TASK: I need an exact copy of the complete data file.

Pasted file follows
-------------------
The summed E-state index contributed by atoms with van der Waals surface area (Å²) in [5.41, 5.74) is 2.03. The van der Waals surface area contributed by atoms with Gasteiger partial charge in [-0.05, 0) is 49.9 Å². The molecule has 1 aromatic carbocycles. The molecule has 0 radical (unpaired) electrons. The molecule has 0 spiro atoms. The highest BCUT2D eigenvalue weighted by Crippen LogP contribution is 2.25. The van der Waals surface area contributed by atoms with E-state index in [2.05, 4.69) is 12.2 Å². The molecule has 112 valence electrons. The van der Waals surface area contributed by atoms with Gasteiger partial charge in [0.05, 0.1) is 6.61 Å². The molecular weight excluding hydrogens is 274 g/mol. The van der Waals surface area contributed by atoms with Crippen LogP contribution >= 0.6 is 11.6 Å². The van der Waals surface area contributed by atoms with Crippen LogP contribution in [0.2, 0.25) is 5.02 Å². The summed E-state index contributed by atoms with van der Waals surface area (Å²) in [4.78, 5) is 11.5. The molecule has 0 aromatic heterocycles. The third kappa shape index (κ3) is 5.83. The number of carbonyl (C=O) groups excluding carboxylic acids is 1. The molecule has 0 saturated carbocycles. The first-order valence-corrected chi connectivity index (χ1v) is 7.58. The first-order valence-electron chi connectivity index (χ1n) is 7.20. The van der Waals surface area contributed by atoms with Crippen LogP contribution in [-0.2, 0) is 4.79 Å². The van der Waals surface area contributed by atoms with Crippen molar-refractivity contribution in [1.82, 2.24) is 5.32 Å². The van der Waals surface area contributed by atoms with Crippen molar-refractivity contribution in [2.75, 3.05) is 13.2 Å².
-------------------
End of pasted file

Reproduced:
The summed E-state index contributed by atoms with van der Waals surface area (Å²) in [5.41, 5.74) is 2.03. The van der Waals surface area contributed by atoms with Gasteiger partial charge in [-0.05, 0) is 49.9 Å². The molecule has 1 aromatic carbocycles. The molecule has 0 radical (unpaired) electrons. The molecule has 0 spiro atoms. The highest BCUT2D eigenvalue weighted by Crippen LogP contribution is 2.25. The van der Waals surface area contributed by atoms with E-state index in [2.05, 4.69) is 12.2 Å². The molecule has 112 valence electrons. The van der Waals surface area contributed by atoms with Gasteiger partial charge in [0.05, 0.1) is 6.61 Å². The molecular weight excluding hydrogens is 274 g/mol. The van der Waals surface area contributed by atoms with Crippen LogP contribution >= 0.6 is 11.6 Å². The van der Waals surface area contributed by atoms with Crippen LogP contribution in [0.2, 0.25) is 5.02 Å². The summed E-state index contributed by atoms with van der Waals surface area (Å²) in [4.78, 5) is 11.5. The molecule has 0 aromatic heterocycles. The third kappa shape index (κ3) is 5.83. The number of carbonyl (C=O) groups excluding carboxylic acids is 1. The molecule has 0 saturated carbocycles. The first-order valence-corrected chi connectivity index (χ1v) is 7.58. The first-order valence-electron chi connectivity index (χ1n) is 7.20. The van der Waals surface area contributed by atoms with Crippen LogP contribution in [-0.2, 0) is 4.79 Å². The van der Waals surface area contributed by atoms with Crippen molar-refractivity contribution in [1.82, 2.24) is 5.32 Å². The van der Waals surface area contributed by atoms with Crippen molar-refractivity contribution in [2.75, 3.05) is 13.2 Å².